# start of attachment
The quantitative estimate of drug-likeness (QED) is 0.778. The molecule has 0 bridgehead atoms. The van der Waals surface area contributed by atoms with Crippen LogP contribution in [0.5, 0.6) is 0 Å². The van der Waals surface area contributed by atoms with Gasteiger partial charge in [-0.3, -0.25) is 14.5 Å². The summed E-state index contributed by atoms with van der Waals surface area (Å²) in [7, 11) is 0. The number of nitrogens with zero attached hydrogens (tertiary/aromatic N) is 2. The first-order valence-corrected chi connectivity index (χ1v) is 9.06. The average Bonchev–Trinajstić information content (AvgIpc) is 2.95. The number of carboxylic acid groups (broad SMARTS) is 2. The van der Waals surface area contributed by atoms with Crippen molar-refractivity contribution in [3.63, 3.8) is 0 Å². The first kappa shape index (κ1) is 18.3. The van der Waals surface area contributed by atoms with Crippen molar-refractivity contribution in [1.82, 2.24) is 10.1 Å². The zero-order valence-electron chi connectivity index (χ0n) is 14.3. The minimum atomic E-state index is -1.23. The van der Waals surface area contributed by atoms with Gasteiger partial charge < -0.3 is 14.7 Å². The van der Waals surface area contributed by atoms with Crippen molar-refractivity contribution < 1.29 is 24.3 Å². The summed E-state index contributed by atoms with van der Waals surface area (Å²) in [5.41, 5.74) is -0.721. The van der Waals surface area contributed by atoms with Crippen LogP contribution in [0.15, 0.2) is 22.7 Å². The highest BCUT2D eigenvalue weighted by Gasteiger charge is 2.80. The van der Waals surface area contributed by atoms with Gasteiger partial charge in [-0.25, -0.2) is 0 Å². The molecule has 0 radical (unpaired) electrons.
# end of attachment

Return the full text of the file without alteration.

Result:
The quantitative estimate of drug-likeness (QED) is 0.778. The molecule has 0 bridgehead atoms. The van der Waals surface area contributed by atoms with Crippen LogP contribution in [0.5, 0.6) is 0 Å². The van der Waals surface area contributed by atoms with Gasteiger partial charge in [-0.3, -0.25) is 14.5 Å². The summed E-state index contributed by atoms with van der Waals surface area (Å²) in [7, 11) is 0. The number of nitrogens with zero attached hydrogens (tertiary/aromatic N) is 2. The first-order valence-corrected chi connectivity index (χ1v) is 9.06. The average Bonchev–Trinajstić information content (AvgIpc) is 2.95. The number of carboxylic acid groups (broad SMARTS) is 2. The van der Waals surface area contributed by atoms with Crippen molar-refractivity contribution in [3.63, 3.8) is 0 Å². The first kappa shape index (κ1) is 18.3. The van der Waals surface area contributed by atoms with Crippen molar-refractivity contribution in [1.82, 2.24) is 10.1 Å². The zero-order valence-electron chi connectivity index (χ0n) is 14.3. The minimum atomic E-state index is -1.23. The van der Waals surface area contributed by atoms with Gasteiger partial charge < -0.3 is 14.7 Å². The van der Waals surface area contributed by atoms with Crippen molar-refractivity contribution < 1.29 is 24.3 Å². The summed E-state index contributed by atoms with van der Waals surface area (Å²) in [5.41, 5.74) is -0.721. The van der Waals surface area contributed by atoms with Crippen LogP contribution in [0.15, 0.2) is 22.7 Å². The highest BCUT2D eigenvalue weighted by Gasteiger charge is 2.80. The van der Waals surface area contributed by atoms with Gasteiger partial charge in [-0.25, -0.2) is 0 Å². The molecule has 0 radical (unpaired) electrons.